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Meditation 101: How to do it and why it makes us feel better

11/17/2020

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What if I told you that if you commit to meditate 5-10 minutes a day on most days you’ll feel calmer, more focused and happier? Can I guarantee it? No. Almost, though. For the vast majority of people who try it, the practice of meditation works. Meditation requires no equipment and it’s free to all. 

But what is it? Think of it like fitness training, but for the mind. Just as there are many different sports we can use to train our bodies, there are also multiple styles of meditation. Try one for a couple of weeks and you’ll likely experience what Dr. Herbert Benson, a Harvard researcher in the 1970s, identified as the relaxation response, which he said is an “opposite, involuntary response that causes a reduction in the activity of the sympathetic nervous system.”

When the relaxation response is triggered, people notice short-term benefits, including improved circulation, less anxiety and stress, lower blood pressure and blood cortisol levels, increased feelings of well-being and we might even perspire less. People also report feeling peace and order, serenity, gratitude and even bliss! 

You can learn to meditate on your own, download a meditation app such as Calm or Headspace, or find guided meditations online at sites such as YouTube.  

The easiest thing to do is to find a comfortable spot and give it a try.

According to Psychology Today: “archaeologists discovered evidence of meditation in wall art in the Indus Valley, now Pakistan and India, dating from approximately 5,000 to 3,500 BCE. The images depict people sitting in what many of us would recognize as meditation postures. In other words, the figures sat on the ground with crossed legs, hands resting on their knees, and their eyes slightly narrowed but not completely closed. There are also descriptions of meditation techniques found in Indian scriptures dating back around 3,000 years ago.”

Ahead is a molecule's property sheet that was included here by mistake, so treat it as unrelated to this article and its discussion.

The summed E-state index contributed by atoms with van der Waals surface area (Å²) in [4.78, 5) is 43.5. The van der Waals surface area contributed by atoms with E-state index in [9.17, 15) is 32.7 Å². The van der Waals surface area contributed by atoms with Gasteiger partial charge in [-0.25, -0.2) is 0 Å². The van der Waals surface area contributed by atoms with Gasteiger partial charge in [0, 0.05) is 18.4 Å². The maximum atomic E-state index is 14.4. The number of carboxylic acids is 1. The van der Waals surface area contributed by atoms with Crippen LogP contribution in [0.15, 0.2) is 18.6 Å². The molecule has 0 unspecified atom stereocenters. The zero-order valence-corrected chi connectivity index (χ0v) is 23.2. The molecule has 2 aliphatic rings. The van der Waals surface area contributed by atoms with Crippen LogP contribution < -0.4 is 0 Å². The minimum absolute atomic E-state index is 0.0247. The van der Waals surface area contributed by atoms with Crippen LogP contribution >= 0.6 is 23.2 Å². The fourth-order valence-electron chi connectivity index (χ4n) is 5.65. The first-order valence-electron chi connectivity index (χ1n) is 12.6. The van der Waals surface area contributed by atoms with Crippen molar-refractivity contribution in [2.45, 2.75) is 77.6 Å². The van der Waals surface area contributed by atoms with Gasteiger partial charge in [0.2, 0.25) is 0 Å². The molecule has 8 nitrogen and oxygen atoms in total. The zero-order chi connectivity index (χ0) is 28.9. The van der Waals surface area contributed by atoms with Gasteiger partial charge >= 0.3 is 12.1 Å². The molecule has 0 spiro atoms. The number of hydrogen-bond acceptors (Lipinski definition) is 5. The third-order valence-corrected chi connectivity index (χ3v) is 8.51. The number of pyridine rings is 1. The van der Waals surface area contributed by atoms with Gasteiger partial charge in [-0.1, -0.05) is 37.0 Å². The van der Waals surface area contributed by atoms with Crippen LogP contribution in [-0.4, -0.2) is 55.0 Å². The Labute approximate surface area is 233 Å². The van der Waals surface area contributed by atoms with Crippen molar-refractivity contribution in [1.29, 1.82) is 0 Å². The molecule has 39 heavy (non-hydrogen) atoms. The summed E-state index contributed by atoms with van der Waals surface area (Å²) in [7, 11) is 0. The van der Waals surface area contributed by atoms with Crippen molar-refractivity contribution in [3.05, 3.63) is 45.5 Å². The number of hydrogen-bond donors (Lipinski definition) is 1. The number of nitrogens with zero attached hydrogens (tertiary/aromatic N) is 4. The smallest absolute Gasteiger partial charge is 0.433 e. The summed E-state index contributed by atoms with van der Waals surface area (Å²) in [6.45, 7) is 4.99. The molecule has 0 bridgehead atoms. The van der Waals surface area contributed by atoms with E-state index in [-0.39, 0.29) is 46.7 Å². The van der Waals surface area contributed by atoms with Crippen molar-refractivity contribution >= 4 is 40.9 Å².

There are many types of meditation. Here are a few to try:

Moving Meditation uses rhythmic physical movements to focus and calm the mind. This could be walking, yoga, running or even folding laundry or vacuuming. Also called Daily Life Practice Meditation, this is a great way to start a meditation practice.

Concentration meditation. You know on TV or in the movies when you see a character meditating and they are repeating a word or phrase over and over, maybe ‘Om’? That’s concentration meditation.  

For this style, you focus on a single point, which could be the breath, repeating a single word or mantra, staring at a candle flame or counting beads on a mala. A mala is a string of beads, often numbering 108, used for keeping count during meditation. There will be one larger bead, which you hold. Then you slip the smaller beads between your fingers, repeating your mantra, until you come back to the large bead. Refocus your awareness each time you notice your mind wandering. Instead of following random thoughts, let them go. The more you do this, the better you’ll get at it and the more you’ll be able to focus.